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Tuesday, July 29, 2014

Midwest Defends Boys 18s National Team Title; Odds and Ends from All Over

The finals of the USTA Boys 18s National Team Championships were today at the University of Illinois, with the No. 2 seed Midwest section team defending its title with a 6-1 win over top seed Southern (note: correction made, initially shown as 5-2 final score on TennisLink). Because results are difficult to find on the TennisLink site, I'm including a screenshot of today's results.

The girls final is also between Southern and Midwest, but the results will not be available until much later, because it is being played in Claremont California. The TennisLink site is here.

Because for most of the next six weeks I will be reporting almost entirely on the tennis matches I am watching each day at the tournaments I am covering, this is a good day to post a series of quick links on items of interest I'm not going to have time to delve into.

Southern California won the USTA Intersectional Team competition for 16s earlier this month, beating Midwest 6-3.  For more on the final, see this article from the Shreveport Times.

I was in Europe when the last of the US Open National Playoff tournaments finished and wasn't able to post on the final five sectional champions. Articles on those tournaments can be found here. A screenshot of all the winners is below.



Daniel Coyle, author of The Talent Code: Greatness Isn't Born. It's Grown. Here's How, has written this article about reconciling the nature/nurture "impasse" that always surrounds any discussion of developing skills. The REPS gauge is certainly a feature any tennis coach or parent should consider.

Josh Rosen, who is now one of the top high school quarterbacks in the country, was a tennis player before he chose to concentrate on football full time. As much as he appreciates his current sport, he says tennis is the sport that produces the best athletes in this article from USA Today.

Clay Thompson, the recent UCLA graduate and former No. 1 player in the country, will play with OTZ Sports' new EcoGrip and its vibration dampener.  OTZ is a longtime sponsor of ZooTennis. More on Thompson's agreement with OTZ can be found here.

There is a new tennis academy in the Orlando, Florida area, with former Winthrop University coach Andrew Stubbs and former Top 25 ATP pro Tim Wilkinson serving as managing director and director of coaching respectively. For more on the Bishops Gate Academy, see the website.

Rising Stanford sophomore Carol Zhao, who qualified over the weekend for the WTA Bank of the West Classic held on the campus where she attends classes, won her first round match when Yanina Wickmayer of Belgium retired trailing 6-2, 1-0.  It is Zhao's first win in a WTA main draw. For more, see the Stanford website.  Sachia Vickery, the 2013 18s USTA national champion picked up her second WTA main draw win yesterday. The 19-year-old from Florida, who won a round as a wild card at the US Open, defeated Shuai Zhang of China, the WTA's 30th ranked player, 6-1, 6-2. She will play her second round match against Monica Puig of Puerto Rico, who upset No. 7 seed Carla Suarez Navarro of Spain 6-3, 7-5 today.

Francis Tiafoe's ATP debut produced several articles on his prospects for professional success.  Steve Tignor of tennis.com wrote this piece after watching the match on the Tennis Channel.  Jeff Sackmann of the Heavy Topspin blog was in Washington DC, and he wrote this assessment. As someone who's seen Tiafoe play scores of tennis matches, it's interesting to get the perspective of someone watching him for the first time, but it's important to remember--and I'm sure both writers realize this fact--that one match is a very small sample size on which to base a considered opinion.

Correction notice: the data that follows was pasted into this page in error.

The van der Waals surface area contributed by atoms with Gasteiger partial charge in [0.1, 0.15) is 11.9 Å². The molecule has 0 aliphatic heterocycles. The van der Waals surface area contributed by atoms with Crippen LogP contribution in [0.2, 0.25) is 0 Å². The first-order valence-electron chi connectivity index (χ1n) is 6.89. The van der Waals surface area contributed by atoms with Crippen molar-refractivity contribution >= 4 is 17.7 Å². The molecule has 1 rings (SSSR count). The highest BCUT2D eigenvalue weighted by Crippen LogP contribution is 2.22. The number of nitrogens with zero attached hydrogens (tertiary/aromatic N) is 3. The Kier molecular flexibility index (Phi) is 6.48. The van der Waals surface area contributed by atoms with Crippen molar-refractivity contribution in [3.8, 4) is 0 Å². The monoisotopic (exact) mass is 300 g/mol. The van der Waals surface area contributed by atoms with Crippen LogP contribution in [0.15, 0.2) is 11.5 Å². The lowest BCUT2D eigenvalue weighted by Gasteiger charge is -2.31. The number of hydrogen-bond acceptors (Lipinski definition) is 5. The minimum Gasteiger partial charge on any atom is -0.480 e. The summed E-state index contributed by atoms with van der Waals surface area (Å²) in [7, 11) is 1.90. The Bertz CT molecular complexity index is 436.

The University of Texas has still not found a permanent replacement for Patty Fendick-McCain, who retired as the Longhorns' women's head coach in June. Fendick-McCain's assistant Darija Klaic has been named interim head coach while the search continues.

3 comments:

Bobby M said...

Wow these journalists aren't too high on Tiafoe's technique. All that coaching and they can't figure it out. Why is this kid so hyped up than? Your not going to change his fundamentals at 16. Can't see him cracking top 200 by age 18 so he needs to go to college

Dave said...

Technique is way overrated in today's game.

With the string/racquet changes of the last ten years producing more spin, pros can return serve and defend in rallies way more consistently, and the extreme angles produced from that spin make the court much wider. As a result, champions now have to be ridiculously athletic but not necessarily have classic
technique.

Give me an elite athlete with a warrior's heart first. If a kid is talented, they are going to overcome many (but not all) technical flaws with superior timing (see Nadal).

The kid is 16. He's not a finished product, not even close. You could have poked holes in just about anybody's game at that age. The 2nd article makes it seem like Coric and Zverev were destined to be beating top 50 players at age 17, but there were a lot of questions about those two a year ago also.

Tiafoe, like Kozlov and Donaldson, has had incredible results for such a young player. All three have different strengths--Tiafoe's athleticism and power, Kozlov's incredible feel for the game, Donaldson is the most polished and cleanest ballstriker. But all three are a long way away from actually competing to win a major. Let them develop and enjoy the ride.

ClarkC said...

What are all the technical flaws in Nadal's game that he has overcome?

Tiafoe better work on technique while he still has time. The fact that everyone who sees him play comments on this issue makes you wander about the junior coaching he received.